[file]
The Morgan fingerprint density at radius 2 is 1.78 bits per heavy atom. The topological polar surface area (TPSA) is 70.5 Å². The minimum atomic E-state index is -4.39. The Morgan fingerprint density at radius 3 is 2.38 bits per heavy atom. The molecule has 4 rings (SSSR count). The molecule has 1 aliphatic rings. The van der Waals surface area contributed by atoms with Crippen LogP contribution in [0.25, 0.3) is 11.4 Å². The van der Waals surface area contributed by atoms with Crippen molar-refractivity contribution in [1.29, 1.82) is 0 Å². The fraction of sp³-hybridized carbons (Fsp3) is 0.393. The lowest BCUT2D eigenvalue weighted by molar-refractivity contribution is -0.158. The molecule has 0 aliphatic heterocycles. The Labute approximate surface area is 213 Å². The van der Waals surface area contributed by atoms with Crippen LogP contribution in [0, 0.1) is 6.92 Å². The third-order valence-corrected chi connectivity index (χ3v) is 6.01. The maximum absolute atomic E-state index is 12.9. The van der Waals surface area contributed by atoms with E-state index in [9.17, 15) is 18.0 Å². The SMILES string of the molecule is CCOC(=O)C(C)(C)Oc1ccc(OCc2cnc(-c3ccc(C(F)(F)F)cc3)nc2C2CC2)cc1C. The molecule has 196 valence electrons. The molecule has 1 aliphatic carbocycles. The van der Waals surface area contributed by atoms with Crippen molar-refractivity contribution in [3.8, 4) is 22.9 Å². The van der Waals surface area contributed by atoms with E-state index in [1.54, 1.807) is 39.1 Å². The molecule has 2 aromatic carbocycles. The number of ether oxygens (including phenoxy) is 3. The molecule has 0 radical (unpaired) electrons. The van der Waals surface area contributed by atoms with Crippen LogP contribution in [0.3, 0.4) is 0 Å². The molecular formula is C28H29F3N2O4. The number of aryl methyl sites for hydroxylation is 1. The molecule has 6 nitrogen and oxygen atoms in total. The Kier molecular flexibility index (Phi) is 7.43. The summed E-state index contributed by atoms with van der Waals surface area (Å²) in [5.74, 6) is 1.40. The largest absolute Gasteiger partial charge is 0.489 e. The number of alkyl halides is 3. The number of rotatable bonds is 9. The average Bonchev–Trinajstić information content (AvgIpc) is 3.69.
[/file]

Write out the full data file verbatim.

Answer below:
The Morgan fingerprint density at radius 2 is 1.78 bits per heavy atom. The topological polar surface area (TPSA) is 70.5 Å². The minimum atomic E-state index is -4.39. The Morgan fingerprint density at radius 3 is 2.38 bits per heavy atom. The molecule has 4 rings (SSSR count). The molecule has 1 aliphatic rings. The van der Waals surface area contributed by atoms with Crippen LogP contribution in [0.25, 0.3) is 11.4 Å². The van der Waals surface area contributed by atoms with Crippen molar-refractivity contribution in [1.29, 1.82) is 0 Å². The fraction of sp³-hybridized carbons (Fsp3) is 0.393. The lowest BCUT2D eigenvalue weighted by molar-refractivity contribution is -0.158. The molecule has 0 aliphatic heterocycles. The Labute approximate surface area is 213 Å². The van der Waals surface area contributed by atoms with Crippen LogP contribution in [0, 0.1) is 6.92 Å². The third-order valence-corrected chi connectivity index (χ3v) is 6.01. The maximum absolute atomic E-state index is 12.9. The van der Waals surface area contributed by atoms with E-state index in [9.17, 15) is 18.0 Å². The SMILES string of the molecule is CCOC(=O)C(C)(C)Oc1ccc(OCc2cnc(-c3ccc(C(F)(F)F)cc3)nc2C2CC2)cc1C. The molecule has 196 valence electrons. The molecule has 1 aliphatic carbocycles. The van der Waals surface area contributed by atoms with Crippen molar-refractivity contribution in [3.8, 4) is 22.9 Å². The van der Waals surface area contributed by atoms with E-state index in [1.54, 1.807) is 39.1 Å². The molecule has 2 aromatic carbocycles. The number of ether oxygens (including phenoxy) is 3. The molecule has 0 radical (unpaired) electrons. The van der Waals surface area contributed by atoms with Crippen LogP contribution in [0.3, 0.4) is 0 Å². The molecular formula is C28H29F3N2O4. The number of aryl methyl sites for hydroxylation is 1. The molecule has 6 nitrogen and oxygen atoms in total. The Kier molecular flexibility index (Phi) is 7.43. The summed E-state index contributed by atoms with van der Waals surface area (Å²) in [5.74, 6) is 1.40. The largest absolute Gasteiger partial charge is 0.489 e. The number of alkyl halides is 3. The number of rotatable bonds is 9. The average Bonchev–Trinajstić information content (AvgIpc) is 3.69.